TIGTA went spelunking in the IRS “cave." The Treasury Inspector General for Tax Administration (TIGTA) released a report last month on improving the health and safety of IRS employees at the C-site, an underground file storage site in Independence, Missouri (a.k.a., the “cave”). IRS employees had reported safety concerns, like rocks falling from the ceiling and poor air quality. TIGTA visited and found additional problems, like prohibitions on the use of fire extinguishers in an emergency and the use of ladders to retrieve boxes weighing as much as 50 pounds from shelves as high as 13 feet. IRS experts in May 2023 estimated the agency has 143 million pages of paper documents, which TIGTA says need to be digitized or better accounted for in the site’s safety procedures.
Georgia lawmakers contemplate how to use of state budget surplus. The state has a $16 billion budget surplus and an additional $11 billion in undesignated funds. During the 2024 legislative session, lawmakers will consider using those excess funds for tax cuts and private school vouchers.
South Dakota lawmakers have a similar agenda. The state’s revenues have exceeded the legislature’s 2023 forecast by 11 percent, or $115 million, in the first half of the fiscal year. Republican Gov. Kristi Noem has proposed making permanent a temporary sales tax cut, which is currently set to expire in three years. Other tax cuts are also on the table, including property tax relief.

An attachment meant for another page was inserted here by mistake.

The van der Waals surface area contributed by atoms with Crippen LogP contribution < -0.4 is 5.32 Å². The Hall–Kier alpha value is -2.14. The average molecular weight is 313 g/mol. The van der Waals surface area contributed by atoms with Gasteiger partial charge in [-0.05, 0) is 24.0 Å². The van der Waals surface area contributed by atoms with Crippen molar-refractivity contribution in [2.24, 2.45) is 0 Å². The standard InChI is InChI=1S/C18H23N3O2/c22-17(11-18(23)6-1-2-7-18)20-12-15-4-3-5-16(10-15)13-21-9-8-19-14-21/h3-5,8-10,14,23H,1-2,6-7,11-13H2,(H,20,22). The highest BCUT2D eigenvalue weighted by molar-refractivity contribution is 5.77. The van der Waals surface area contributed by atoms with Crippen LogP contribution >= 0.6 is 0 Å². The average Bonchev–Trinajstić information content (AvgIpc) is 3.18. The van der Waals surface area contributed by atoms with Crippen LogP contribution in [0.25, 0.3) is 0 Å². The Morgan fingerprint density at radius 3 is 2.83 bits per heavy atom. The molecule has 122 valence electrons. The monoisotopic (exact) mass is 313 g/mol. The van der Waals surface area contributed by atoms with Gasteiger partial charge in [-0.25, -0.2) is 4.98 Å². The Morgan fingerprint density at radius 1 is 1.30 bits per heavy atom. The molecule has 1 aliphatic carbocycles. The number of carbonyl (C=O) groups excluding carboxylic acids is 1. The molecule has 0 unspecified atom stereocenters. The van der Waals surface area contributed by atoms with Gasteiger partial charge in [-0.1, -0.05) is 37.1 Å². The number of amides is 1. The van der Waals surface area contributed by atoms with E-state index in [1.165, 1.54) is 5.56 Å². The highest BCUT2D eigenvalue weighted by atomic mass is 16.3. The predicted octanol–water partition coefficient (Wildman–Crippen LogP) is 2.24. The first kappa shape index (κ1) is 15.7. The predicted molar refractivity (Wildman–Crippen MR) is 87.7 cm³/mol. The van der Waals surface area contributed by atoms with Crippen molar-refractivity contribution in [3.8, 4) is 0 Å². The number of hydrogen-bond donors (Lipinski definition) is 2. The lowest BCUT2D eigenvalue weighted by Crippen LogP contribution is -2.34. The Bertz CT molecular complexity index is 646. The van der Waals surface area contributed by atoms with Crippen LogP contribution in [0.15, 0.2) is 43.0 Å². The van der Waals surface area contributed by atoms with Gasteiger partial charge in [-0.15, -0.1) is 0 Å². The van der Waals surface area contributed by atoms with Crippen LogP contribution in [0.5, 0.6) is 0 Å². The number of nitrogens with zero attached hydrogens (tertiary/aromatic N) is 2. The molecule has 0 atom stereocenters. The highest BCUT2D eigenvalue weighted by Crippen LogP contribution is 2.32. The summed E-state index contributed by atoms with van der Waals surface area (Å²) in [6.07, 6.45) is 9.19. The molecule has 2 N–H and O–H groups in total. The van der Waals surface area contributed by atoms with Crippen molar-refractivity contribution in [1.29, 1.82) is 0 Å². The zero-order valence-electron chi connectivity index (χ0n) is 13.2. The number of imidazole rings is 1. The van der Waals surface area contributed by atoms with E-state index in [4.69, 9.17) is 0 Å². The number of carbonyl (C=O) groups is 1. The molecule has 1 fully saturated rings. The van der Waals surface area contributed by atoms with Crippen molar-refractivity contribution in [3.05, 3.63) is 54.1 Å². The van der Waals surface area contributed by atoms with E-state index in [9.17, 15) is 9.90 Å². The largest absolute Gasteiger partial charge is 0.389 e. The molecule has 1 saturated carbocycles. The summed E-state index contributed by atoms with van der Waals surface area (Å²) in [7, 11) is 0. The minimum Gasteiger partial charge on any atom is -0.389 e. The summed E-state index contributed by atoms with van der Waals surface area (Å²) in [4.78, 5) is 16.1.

In Idaho, perhaps a private school tax credit. Two Republican state lawmakers have introduced a “parental choice tax credit” program that features two major changes. First, it would allow families at any income level with children in private school to claim a $5,000 tax credit (capped at $40 million annually, available first-come, first-served) for expenses “related to the nonpublic academic instruction.” Second, families who qualify for the federal Earned Income Tax credit could be eligible for additional tax relief.
German farmers are protesting plans to ditch diesel tax breaks. They’ve blocked highway access roads in parts of Germany and elsewhere. The road blocks have started a week of protests against the German government’s plan to repeal tax breaks on diesel fuel used in agriculture.
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